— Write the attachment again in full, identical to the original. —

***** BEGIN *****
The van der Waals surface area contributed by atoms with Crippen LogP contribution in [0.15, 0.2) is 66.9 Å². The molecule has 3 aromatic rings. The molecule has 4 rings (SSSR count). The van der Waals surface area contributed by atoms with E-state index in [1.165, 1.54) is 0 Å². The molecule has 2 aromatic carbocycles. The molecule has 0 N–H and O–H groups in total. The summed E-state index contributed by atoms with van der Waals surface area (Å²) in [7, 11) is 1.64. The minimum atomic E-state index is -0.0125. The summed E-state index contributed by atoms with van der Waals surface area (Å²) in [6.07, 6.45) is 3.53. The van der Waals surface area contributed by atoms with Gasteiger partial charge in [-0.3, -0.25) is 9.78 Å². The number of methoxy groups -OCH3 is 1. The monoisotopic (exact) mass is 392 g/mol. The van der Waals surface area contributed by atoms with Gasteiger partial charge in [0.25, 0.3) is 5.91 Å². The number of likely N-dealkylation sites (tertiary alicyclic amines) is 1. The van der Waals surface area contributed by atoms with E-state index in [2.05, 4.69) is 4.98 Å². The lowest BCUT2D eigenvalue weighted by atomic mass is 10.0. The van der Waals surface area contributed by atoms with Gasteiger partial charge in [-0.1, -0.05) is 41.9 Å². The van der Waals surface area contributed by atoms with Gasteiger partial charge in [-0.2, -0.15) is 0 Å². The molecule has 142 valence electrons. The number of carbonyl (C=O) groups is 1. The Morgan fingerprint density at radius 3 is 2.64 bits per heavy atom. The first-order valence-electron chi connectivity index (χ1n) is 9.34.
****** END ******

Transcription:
The van der Waals surface area contributed by atoms with Crippen LogP contribution in [0.15, 0.2) is 66.9 Å². The molecule has 3 aromatic rings. The molecule has 4 rings (SSSR count). The van der Waals surface area contributed by atoms with E-state index in [1.165, 1.54) is 0 Å². The molecule has 2 aromatic carbocycles. The molecule has 0 N–H and O–H groups in total. The summed E-state index contributed by atoms with van der Waals surface area (Å²) in [7, 11) is 1.64. The minimum atomic E-state index is -0.0125. The summed E-state index contributed by atoms with van der Waals surface area (Å²) in [6.07, 6.45) is 3.53. The van der Waals surface area contributed by atoms with Gasteiger partial charge in [-0.3, -0.25) is 9.78 Å². The number of methoxy groups -OCH3 is 1. The monoisotopic (exact) mass is 392 g/mol. The van der Waals surface area contributed by atoms with Gasteiger partial charge in [0.25, 0.3) is 5.91 Å². The number of likely N-dealkylation sites (tertiary alicyclic amines) is 1. The van der Waals surface area contributed by atoms with E-state index in [2.05, 4.69) is 4.98 Å². The lowest BCUT2D eigenvalue weighted by atomic mass is 10.0. The van der Waals surface area contributed by atoms with Gasteiger partial charge in [-0.1, -0.05) is 41.9 Å². The van der Waals surface area contributed by atoms with Gasteiger partial charge in [-0.2, -0.15) is 0 Å². The molecule has 142 valence electrons. The number of carbonyl (C=O) groups is 1. The Morgan fingerprint density at radius 3 is 2.64 bits per heavy atom. The first-order valence-electron chi connectivity index (χ1n) is 9.34.